The cabin deck now on its own supports.

I've got all the sides and top marked up for the wheelhouse, so that should take shape fairly soon. I'm definitely not looking forward to making the windows! That will complete all the major parts but Ive still got a lot of bits to do, stairways, ladders, bracing posts and of course, the "grasshopper" poles and derricks. I think that probably needs some explanation.

Most of the rivers that these boats used were fairly shallow and often had "mobile sandbanks", never in the same place twice. It was quite common for a paddlesteamer to run aground on a sandbank. When this happened, the long, heavy poles were pushed down into the river bottom and, using the steam powered capstans, the boat was lifted up proud of the obstruction. The paddle speed would be increased, partly to try to get the boat moving and also to move more water under the boat in an attempt to remove the sand. This was repeated as many times as was needed, until the boat was free again.

Well, its a good while since I did an update. I've been pretty busy both with this project and with getting everything ready for our club's visit to the Doncaster Model Engineering Exhibition. Anyway, back to the paddle steamer. You will have noticed in the last photo that its got funnels. They aren't finished yet, but you get the idea. I bought a four foot length of one inch steel tube - probably meant for a wardrobe - from the local DIY store. The white paint has had to come off as it would never stand the temperature of a gas fired boiler exhaust. I've painted it matt black with an aerosol of barbecue paint, rated at 600 deg. C.
I've also been busy painting the cabins and roofs and making the wheelhouse - it even has a ships wheel! The ship nameplates were done on the computer. I needed a two-colour "Drop Cap" font, but windows doesn't supply that, so I had to make my own. I think it's come out pretty well.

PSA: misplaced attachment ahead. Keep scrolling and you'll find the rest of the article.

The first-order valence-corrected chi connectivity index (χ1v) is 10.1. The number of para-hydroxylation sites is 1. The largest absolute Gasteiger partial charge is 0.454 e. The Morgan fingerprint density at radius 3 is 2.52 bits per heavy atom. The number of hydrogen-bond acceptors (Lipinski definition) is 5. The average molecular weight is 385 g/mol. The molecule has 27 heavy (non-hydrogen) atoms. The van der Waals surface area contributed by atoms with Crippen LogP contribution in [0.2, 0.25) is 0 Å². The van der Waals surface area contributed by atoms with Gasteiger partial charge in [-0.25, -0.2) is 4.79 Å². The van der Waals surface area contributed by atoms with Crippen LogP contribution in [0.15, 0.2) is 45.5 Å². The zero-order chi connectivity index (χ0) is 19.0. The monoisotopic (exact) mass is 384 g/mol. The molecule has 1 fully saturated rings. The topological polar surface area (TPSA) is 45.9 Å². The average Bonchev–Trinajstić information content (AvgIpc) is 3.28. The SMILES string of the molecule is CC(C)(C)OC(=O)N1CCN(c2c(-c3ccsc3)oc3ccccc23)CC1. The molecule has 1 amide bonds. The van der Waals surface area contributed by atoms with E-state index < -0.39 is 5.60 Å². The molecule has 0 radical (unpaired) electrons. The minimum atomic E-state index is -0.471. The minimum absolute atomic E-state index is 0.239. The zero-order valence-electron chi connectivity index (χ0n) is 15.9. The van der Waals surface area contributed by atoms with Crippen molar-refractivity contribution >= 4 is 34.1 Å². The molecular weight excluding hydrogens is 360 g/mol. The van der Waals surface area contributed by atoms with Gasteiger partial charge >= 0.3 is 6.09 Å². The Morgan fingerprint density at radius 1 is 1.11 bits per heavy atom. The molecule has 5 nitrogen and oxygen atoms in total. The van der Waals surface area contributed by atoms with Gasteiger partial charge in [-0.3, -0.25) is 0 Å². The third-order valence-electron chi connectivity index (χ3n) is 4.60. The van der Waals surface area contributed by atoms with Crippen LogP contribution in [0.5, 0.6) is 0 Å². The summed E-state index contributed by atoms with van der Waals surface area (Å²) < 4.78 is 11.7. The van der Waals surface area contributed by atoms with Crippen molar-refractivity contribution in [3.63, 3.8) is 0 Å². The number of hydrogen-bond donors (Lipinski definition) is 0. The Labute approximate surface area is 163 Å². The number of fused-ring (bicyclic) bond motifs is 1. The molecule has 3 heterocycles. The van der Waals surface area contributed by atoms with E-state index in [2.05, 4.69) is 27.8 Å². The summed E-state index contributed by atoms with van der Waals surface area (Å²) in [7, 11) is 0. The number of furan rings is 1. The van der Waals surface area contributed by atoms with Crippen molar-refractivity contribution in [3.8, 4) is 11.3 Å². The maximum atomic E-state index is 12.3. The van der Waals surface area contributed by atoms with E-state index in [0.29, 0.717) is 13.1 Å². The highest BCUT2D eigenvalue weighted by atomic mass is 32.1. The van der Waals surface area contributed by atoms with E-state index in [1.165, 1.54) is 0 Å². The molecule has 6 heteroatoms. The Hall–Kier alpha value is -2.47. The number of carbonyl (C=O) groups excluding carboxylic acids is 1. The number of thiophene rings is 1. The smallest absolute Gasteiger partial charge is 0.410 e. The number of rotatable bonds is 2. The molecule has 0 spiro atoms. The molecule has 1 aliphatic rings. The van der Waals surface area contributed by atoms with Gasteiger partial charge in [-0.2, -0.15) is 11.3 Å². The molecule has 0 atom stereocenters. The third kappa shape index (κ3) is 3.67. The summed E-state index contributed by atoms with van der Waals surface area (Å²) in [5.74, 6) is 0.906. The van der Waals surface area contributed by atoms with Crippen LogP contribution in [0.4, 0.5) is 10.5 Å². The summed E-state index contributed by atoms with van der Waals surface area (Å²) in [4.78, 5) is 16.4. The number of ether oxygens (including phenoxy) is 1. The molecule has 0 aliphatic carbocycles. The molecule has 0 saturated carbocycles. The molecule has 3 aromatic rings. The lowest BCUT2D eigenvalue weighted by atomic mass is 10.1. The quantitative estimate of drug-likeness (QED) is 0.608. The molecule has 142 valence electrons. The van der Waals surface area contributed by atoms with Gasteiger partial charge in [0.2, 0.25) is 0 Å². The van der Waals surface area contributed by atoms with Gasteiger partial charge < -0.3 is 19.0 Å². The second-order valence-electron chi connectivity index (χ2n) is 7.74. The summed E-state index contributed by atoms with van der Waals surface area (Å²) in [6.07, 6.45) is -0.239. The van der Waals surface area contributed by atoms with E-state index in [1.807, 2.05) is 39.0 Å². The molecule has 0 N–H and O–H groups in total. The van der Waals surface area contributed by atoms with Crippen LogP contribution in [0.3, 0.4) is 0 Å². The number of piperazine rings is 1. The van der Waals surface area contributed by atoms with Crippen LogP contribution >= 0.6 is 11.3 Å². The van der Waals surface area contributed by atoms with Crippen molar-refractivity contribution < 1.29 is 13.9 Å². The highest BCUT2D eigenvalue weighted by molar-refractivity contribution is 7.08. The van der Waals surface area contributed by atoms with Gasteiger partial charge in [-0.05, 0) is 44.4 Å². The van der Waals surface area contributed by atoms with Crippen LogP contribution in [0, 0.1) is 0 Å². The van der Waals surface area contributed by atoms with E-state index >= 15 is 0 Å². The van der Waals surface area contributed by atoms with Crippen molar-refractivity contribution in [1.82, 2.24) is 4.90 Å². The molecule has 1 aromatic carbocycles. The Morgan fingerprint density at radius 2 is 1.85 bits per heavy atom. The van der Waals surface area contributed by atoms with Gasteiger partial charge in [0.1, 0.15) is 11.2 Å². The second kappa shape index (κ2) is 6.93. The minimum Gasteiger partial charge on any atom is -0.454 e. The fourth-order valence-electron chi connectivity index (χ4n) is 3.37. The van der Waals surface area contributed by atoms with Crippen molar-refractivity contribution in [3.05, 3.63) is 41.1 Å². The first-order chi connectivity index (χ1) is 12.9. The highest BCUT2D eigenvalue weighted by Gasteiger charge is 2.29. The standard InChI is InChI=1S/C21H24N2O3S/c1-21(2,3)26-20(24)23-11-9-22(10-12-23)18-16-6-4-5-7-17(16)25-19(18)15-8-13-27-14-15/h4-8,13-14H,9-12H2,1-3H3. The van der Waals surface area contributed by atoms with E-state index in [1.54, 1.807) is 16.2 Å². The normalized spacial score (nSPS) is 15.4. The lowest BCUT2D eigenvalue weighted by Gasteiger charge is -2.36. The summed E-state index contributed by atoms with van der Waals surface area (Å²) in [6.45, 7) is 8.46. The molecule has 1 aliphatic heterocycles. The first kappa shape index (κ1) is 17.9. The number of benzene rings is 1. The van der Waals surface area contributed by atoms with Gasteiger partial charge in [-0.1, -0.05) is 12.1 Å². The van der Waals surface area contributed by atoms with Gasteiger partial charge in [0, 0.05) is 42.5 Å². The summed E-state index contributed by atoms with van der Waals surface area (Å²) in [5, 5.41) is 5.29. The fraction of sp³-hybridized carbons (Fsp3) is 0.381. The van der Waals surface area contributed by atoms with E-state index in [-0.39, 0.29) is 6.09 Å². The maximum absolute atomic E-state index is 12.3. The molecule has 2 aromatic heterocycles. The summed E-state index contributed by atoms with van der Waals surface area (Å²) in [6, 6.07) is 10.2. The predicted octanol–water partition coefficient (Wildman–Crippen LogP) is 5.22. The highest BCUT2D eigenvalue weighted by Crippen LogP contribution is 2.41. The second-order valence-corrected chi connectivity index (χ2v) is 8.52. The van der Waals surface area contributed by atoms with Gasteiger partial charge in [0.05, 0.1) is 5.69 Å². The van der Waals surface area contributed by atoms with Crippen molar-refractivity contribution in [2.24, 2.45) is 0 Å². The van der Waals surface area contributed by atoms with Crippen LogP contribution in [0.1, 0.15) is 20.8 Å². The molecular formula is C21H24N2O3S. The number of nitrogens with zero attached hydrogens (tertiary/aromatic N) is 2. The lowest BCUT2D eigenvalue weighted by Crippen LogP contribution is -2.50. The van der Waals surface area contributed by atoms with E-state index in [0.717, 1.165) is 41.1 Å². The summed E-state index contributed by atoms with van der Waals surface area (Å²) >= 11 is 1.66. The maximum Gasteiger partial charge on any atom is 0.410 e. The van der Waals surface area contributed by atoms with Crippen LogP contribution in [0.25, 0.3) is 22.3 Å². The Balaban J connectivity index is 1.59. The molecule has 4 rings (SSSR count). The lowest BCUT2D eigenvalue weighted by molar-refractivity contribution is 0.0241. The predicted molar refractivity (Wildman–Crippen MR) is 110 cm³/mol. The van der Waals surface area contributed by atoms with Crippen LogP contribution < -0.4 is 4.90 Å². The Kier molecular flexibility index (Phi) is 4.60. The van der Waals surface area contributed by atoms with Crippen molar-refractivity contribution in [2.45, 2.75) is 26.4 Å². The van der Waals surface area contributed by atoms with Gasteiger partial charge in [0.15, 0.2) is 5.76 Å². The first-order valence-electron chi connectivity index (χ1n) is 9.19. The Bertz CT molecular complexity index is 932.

I mentioned earlier that I got a couple of kits for lifeboats. Oh Boy! What a pain in the A***! They are going to take more time to make than they're worth. I can't say that I'm impressed with them but if I print what I think, I might get sued!
One of the reasons I've been working hard at the project is that this weekend (Sunday 5 June 2016) is my club's open day and Far West is going on display for the first time. It's not ready to sail yet, but I think it's in presentable shape for the event. Here it is in all its glory.

Far West ready for display at the club's Open Day.

Another couple of weeks have passed by, but I haven't been idle. I decided that Far West, being primarily a cargo carrier, needed some more cargo so I set to with the sewing machine and some hessian from our local market and made two dozen sacks. Stuffed with lentils, these are quite passable. I also made six large barrels and four hessian bales. Now the deck looks reasonable.
I gave up on the lifeboats and bought a couple of plastic ones. Much easier to build - only two parts and they look the part.